What Happened To The Promise? The Situation of Armenians in Nagorno-Karabakh in 2020. Watch the Westminster Symposium discussing the lessons to be learned from the Armenian Genocide.

Dec 21, 2020 | Uncategorized

What Happened To The Promise? The Situation of Armenians in Nagorno-Karabakh in 2020. Watch the Westminster Symposium discussing the lessons to be learned from the Armenian Genocide.

Watch the discussion here:

Published on 21 Dec 2020

The Armenian genocide took place between 1915 and 1923 when 1.5 million ethnic Armenians were arrested, deported or murdered by the Ottoman Empire. Currently, some 32 countries recognise the events as meeting the legal definition of genocide. The formal recognition of historic cases as genocide is not a matter of semantics. Such a formal recognition is crucial for survivors and their families in their efforts to move on. It is crucial for reconciliation and discovery of the truth. It is also crucial to deter similar crimes in the future, to ensure that such atrocities do not happen again. However, as in the case of Armenians, in 2020, we see early warning signs that the practices that targeted the communities over 100 years ago in the Ottoman Empire are being reinforced yet again. The panellists discuss the warning signs of mass atrocities and the needed responses to ensure that the Armenians are not let down yet again. Speakers include: Lord David Alton of Liverpool, Crossbench peer at the UK House of Lords, Patron of the Coalition for Genocide Response Baroness Caroline Cox, Crossbench peer at the UK House of Lords, Founder of HART Geoffrey Robertson QC, Founder and joint head of Doughty Street Chambers Gulnara Shahinian, human rights expert and author

Lord David Alton

For 18 years David Alton was a Member of the House of Commons and today he is an Independent Crossbench Life Peer in the UK House of Lords.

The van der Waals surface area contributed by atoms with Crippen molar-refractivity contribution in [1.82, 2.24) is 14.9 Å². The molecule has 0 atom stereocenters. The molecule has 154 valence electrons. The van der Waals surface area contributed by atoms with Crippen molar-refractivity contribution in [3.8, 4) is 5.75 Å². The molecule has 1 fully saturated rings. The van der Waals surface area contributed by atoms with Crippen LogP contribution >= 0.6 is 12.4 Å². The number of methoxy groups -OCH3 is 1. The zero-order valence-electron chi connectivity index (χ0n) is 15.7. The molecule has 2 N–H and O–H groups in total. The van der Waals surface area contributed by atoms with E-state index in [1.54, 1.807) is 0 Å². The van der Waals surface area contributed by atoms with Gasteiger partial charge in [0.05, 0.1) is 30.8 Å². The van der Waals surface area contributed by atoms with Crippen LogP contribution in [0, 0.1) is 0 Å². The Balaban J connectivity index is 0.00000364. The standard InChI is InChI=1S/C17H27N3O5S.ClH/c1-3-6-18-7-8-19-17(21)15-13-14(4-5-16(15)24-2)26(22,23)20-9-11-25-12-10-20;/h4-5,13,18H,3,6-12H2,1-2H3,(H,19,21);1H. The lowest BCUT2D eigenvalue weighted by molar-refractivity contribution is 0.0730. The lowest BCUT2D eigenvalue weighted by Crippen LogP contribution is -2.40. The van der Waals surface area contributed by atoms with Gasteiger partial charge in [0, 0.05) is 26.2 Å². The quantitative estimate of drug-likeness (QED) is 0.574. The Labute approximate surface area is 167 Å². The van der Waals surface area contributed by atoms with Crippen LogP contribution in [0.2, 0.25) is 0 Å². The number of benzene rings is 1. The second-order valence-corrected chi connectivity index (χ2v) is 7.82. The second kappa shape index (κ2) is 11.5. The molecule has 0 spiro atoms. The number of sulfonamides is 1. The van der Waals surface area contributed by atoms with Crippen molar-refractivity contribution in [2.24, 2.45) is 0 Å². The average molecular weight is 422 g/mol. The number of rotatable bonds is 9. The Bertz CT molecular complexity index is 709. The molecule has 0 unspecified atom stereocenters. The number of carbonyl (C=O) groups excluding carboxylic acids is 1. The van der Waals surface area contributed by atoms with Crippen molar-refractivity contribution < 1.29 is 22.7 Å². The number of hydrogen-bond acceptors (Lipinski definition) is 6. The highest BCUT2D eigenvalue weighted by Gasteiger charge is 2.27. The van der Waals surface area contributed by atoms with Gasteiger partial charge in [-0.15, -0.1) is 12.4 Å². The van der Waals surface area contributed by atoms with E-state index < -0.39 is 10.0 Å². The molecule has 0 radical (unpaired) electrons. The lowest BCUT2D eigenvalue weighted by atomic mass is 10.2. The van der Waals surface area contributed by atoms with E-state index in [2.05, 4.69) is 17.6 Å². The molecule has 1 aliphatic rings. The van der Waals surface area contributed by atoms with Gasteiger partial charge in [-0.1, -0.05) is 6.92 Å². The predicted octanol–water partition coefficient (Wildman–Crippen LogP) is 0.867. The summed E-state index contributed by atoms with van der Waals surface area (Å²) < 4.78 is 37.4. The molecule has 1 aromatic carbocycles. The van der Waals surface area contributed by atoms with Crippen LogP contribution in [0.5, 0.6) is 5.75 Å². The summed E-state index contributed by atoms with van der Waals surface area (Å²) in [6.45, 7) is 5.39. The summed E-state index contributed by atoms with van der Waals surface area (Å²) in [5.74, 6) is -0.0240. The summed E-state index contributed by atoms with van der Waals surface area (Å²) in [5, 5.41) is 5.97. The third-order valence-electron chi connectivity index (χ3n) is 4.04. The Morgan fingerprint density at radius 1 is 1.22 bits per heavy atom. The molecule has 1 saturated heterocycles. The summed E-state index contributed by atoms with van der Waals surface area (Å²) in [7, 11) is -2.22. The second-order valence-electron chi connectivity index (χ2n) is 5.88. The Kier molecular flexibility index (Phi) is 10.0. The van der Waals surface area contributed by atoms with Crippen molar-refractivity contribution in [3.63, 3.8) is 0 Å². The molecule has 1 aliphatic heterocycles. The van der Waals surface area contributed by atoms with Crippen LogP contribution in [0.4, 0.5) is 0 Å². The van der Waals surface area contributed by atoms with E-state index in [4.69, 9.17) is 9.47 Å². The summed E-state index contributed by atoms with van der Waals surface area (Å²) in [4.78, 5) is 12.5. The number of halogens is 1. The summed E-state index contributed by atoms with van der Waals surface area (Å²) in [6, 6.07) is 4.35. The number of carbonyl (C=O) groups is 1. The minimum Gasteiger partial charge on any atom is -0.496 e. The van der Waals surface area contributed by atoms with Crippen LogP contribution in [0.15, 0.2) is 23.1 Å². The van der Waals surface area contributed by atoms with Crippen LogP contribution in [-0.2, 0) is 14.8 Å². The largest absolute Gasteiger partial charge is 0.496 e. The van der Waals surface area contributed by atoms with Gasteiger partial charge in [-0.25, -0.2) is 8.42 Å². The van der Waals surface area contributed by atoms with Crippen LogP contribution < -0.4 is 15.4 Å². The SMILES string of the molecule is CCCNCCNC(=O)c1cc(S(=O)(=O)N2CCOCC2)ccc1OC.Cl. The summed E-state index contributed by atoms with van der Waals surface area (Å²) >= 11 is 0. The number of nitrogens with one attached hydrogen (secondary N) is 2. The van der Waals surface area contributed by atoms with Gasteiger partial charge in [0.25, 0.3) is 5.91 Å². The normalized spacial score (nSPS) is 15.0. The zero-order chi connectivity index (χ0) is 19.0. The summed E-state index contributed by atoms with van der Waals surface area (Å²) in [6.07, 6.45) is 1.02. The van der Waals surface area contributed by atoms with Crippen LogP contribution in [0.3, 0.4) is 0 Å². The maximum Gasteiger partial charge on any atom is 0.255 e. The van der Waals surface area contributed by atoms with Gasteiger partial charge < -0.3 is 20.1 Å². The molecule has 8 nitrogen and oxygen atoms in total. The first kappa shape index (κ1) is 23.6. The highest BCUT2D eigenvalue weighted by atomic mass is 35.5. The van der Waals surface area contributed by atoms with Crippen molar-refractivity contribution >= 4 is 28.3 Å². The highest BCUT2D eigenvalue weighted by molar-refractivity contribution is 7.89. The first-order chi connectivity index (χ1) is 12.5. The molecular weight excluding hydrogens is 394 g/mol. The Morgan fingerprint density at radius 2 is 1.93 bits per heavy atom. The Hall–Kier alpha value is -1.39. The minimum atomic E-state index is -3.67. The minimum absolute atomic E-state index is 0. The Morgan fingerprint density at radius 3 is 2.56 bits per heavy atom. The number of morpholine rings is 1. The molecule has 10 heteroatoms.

Social Media

Site Search

Recent Posts

Statement from  the UN High Commissioner for Refugees Filippo Grandi on the situation of Eritrean refugees in Ethiopia’s Tigray region: ” extremely troubled by the humanitarian situation”…”in spite of repeated requests, UNHCR and partners have not yet had any access to the Shimelba and Hitsats refugee camps”… I am very worried for the safety and well-being of Eritrean refugees in those camps”…”refugees who reached Addis Ababa are being returned to Tigray, some against their will.”

Statement from the UN High Commissioner for Refugees Filippo Grandi on the situation of Eritrean refugees in Ethiopia’s Tigray region: ” extremely troubled by the humanitarian situation”…”in spite of repeated requests, UNHCR and partners have not yet had any access to the Shimelba and Hitsats refugee camps”… I am very worried for the safety and well-being of Eritrean refugees in those camps”…”refugees who reached Addis Ababa are being returned to Tigray, some against their will.”

Statement from the UN High Commissioner for...

Tigray – parliamentary answers from the UK Government “We remain committed to the development of Ethiopia and its people, but we will continue to review our support in light of changing circumstances.”…” We are extremely concerned that humanitarian agencies, including the UN High Commission for Refugees (UNHCR), do not have access to refugee camps in Tigray. The UNHCR has, as a result, been unable to corroborate reports of the abduction and forced return of Eritrean refugees.”

Tigray - parliamentary answers from the UK...

Share This